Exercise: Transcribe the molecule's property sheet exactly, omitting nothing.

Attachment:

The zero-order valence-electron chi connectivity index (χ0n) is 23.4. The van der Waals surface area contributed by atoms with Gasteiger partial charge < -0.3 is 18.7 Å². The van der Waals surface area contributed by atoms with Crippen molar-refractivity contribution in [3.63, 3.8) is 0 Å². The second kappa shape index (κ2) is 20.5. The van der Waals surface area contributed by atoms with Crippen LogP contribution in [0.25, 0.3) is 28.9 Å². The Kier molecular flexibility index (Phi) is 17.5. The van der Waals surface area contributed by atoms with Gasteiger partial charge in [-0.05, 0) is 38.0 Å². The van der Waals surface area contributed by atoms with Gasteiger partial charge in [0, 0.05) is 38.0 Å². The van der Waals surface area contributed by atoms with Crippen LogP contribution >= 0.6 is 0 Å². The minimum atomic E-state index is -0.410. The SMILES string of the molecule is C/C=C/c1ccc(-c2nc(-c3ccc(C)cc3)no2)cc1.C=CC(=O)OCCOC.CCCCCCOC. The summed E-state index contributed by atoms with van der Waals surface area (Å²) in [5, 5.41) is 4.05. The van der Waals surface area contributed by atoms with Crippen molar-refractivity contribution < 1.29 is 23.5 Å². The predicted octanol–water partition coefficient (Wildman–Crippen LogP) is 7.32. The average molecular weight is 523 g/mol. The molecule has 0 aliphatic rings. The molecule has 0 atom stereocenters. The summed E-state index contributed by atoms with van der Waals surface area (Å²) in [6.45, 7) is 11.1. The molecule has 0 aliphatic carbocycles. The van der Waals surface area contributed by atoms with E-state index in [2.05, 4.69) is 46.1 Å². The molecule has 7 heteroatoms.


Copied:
The zero-order valence-electron chi connectivity index (χ0n) is 23.4. The van der Waals surface area contributed by atoms with Gasteiger partial charge < -0.3 is 18.7 Å². The van der Waals surface area contributed by atoms with Crippen molar-refractivity contribution in [3.63, 3.8) is 0 Å². The second kappa shape index (κ2) is 20.5. The van der Waals surface area contributed by atoms with Crippen LogP contribution in [0.25, 0.3) is 28.9 Å². The Kier molecular flexibility index (Phi) is 17.5. The van der Waals surface area contributed by atoms with Gasteiger partial charge in [-0.05, 0) is 38.0 Å². The van der Waals surface area contributed by atoms with Gasteiger partial charge in [0, 0.05) is 38.0 Å². The van der Waals surface area contributed by atoms with Crippen LogP contribution >= 0.6 is 0 Å². The minimum atomic E-state index is -0.410. The SMILES string of the molecule is C/C=C/c1ccc(-c2nc(-c3ccc(C)cc3)no2)cc1.C=CC(=O)OCCOC.CCCCCCOC. The summed E-state index contributed by atoms with van der Waals surface area (Å²) in [5, 5.41) is 4.05. The van der Waals surface area contributed by atoms with Crippen molar-refractivity contribution < 1.29 is 23.5 Å². The predicted octanol–water partition coefficient (Wildman–Crippen LogP) is 7.32. The average molecular weight is 523 g/mol. The molecule has 0 aliphatic rings. The molecule has 0 atom stereocenters. The summed E-state index contributed by atoms with van der Waals surface area (Å²) in [6.45, 7) is 11.1. The molecule has 0 aliphatic carbocycles. The van der Waals surface area contributed by atoms with E-state index in [2.05, 4.69) is 46.1 Å². The molecule has 7 heteroatoms.